A famous quote in the real estate industry states, “Technology will not replace real estate agents, but real estate agents with technology will.” And new research conducted by the Federal Reserve Bank of San Francisco suggests that those agents with technology and education will likely earn greater profits than the ones who don’t incorporate the Web and technology into their business plans.
Workers who used computers during a test period of 1984 and 1989 earned about 10 percent to 20 percent more than workers who did not use computers, according to research cited in “The Computer Evolution.”
The study used data from five surveys, covering the period 1984-2001. The two key aspects of computer evolution examined were the spread of personal computers (PCs) at work and the evolving wage differences between people who use computers and those who don’t use them.
Since the introduction of the IBM PC in 1981, desktop computers have become standard in most workplaces. The spread of computers has been relatively uniform across labor force groups. However, the highly educated received higher wage returns associated with computer use.
The study noted that research of wages during the 1970s, 80s and 90s indirectly suggests that rising computer use explains a substantial portion of the rising wage gaps between highly educated and less educated workers over these three decades.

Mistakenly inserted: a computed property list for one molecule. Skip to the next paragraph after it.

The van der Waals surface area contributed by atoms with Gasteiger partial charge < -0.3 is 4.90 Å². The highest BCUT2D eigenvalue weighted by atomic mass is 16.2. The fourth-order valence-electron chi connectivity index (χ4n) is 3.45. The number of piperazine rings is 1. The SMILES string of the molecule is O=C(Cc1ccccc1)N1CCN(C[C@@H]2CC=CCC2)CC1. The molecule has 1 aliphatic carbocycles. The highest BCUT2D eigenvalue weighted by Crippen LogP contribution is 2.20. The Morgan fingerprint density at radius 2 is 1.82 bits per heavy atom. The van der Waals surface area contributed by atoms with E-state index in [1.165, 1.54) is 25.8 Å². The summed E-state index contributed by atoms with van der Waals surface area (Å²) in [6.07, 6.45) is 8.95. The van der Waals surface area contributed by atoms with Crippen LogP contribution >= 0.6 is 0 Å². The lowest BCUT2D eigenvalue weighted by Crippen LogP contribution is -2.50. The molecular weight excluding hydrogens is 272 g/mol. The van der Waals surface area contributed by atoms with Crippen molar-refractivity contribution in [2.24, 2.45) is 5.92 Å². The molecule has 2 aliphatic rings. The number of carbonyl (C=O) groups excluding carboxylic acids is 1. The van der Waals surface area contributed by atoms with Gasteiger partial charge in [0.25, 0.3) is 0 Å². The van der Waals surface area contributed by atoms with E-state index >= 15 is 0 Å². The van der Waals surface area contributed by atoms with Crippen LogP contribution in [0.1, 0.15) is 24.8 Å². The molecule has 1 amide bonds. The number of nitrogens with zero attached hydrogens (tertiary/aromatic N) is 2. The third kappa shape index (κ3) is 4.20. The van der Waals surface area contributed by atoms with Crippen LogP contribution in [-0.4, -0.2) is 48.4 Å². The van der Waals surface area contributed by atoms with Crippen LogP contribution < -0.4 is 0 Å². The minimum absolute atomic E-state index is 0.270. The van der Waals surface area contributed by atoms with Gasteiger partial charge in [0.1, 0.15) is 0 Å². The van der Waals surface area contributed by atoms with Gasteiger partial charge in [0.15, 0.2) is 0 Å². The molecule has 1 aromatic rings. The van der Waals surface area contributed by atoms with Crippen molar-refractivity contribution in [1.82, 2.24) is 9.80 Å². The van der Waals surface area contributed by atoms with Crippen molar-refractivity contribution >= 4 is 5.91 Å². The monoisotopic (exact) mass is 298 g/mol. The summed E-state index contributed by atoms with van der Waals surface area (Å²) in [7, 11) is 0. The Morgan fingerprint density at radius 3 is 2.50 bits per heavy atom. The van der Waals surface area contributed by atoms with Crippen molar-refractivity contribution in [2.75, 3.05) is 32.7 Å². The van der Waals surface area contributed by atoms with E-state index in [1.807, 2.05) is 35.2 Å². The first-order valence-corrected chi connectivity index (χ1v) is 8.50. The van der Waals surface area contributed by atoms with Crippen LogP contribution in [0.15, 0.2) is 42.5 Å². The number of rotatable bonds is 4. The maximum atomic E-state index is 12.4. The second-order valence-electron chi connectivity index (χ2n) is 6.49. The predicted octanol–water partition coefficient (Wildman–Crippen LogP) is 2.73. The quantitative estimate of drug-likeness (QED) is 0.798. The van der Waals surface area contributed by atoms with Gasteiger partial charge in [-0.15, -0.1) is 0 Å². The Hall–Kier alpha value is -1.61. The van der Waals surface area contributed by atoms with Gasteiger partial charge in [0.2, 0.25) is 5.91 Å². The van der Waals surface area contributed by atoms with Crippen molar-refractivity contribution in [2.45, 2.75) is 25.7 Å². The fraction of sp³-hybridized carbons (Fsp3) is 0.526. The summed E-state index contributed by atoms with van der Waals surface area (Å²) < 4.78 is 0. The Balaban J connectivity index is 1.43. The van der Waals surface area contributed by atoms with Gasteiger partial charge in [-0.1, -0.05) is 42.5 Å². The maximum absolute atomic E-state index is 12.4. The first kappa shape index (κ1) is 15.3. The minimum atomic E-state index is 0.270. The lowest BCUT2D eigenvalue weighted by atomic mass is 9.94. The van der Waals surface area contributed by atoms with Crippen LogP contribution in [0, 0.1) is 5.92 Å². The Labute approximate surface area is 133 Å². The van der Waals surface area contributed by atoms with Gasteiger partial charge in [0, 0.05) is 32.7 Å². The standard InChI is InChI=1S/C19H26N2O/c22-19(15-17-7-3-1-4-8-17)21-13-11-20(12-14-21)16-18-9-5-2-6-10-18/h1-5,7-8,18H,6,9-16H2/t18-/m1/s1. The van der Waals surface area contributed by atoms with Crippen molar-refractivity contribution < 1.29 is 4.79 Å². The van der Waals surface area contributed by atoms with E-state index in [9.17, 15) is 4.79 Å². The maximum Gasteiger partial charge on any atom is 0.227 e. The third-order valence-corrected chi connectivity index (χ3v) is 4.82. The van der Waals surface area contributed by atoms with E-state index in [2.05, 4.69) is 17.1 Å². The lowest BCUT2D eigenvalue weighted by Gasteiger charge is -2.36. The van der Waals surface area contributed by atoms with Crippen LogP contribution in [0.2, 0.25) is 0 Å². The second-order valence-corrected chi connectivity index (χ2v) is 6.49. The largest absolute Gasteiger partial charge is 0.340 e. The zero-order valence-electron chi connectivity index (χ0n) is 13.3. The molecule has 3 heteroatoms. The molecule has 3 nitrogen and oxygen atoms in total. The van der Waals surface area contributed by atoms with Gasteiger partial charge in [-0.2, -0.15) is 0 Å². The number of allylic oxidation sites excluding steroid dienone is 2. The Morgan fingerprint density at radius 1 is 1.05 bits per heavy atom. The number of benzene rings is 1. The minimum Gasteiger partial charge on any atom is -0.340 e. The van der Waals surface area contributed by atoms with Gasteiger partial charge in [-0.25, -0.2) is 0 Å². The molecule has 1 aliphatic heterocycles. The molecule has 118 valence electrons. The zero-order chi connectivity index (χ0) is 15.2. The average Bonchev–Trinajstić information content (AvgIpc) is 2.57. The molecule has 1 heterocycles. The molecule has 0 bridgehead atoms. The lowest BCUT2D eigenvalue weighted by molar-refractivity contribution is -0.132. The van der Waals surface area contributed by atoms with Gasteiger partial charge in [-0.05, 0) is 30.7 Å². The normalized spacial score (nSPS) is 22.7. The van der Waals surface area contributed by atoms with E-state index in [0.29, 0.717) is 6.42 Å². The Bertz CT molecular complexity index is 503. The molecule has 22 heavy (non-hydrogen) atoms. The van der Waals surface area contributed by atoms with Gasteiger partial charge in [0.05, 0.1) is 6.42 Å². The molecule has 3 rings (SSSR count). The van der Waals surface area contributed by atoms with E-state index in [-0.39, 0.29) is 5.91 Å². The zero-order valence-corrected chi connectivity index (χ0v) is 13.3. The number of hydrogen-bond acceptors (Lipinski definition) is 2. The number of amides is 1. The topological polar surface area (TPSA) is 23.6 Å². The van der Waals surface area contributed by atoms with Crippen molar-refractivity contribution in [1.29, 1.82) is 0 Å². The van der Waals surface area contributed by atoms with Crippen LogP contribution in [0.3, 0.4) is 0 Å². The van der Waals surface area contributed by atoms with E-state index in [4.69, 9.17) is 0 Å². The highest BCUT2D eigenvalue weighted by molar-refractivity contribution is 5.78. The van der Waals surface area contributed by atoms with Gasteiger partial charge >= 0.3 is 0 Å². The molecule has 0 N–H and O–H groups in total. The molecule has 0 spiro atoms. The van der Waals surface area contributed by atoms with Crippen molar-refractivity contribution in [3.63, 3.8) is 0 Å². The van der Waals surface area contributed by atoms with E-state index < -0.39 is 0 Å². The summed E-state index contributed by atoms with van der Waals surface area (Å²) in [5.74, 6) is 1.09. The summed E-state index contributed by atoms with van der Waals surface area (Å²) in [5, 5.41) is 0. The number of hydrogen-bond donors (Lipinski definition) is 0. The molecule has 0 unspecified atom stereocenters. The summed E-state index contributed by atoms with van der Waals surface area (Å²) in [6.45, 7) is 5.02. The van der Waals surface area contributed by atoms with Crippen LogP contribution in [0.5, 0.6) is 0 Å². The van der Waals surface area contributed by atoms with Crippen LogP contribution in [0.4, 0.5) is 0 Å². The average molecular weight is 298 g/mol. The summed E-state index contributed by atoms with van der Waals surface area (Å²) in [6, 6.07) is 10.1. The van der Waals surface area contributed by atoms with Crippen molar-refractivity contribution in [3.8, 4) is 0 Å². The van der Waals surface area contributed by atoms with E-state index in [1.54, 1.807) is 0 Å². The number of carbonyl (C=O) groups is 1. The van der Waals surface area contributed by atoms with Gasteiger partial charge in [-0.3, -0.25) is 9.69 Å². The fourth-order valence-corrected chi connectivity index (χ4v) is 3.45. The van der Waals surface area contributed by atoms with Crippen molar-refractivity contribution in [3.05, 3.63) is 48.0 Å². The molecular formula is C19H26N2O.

“Our findings confirm that workers who use computers earn more than otherwise similar workers who do not. We also find that this effect has been especially large for highly educated workers in recent years,” the study concluded.
The research also found that individuals and companies with the most to gain by new technology are the first to adopt it.
The study plotted how the estimated return to computer use at work among workers with bachelor’s degrees and those without has changed over time. “For the full sample of workers, the return to computer use reached a peak in 1993, with a 24.2 percent wage advantage over otherwise similar workers,” researchers found. The return to computer use declined overall to 19.2 percent in 2001.
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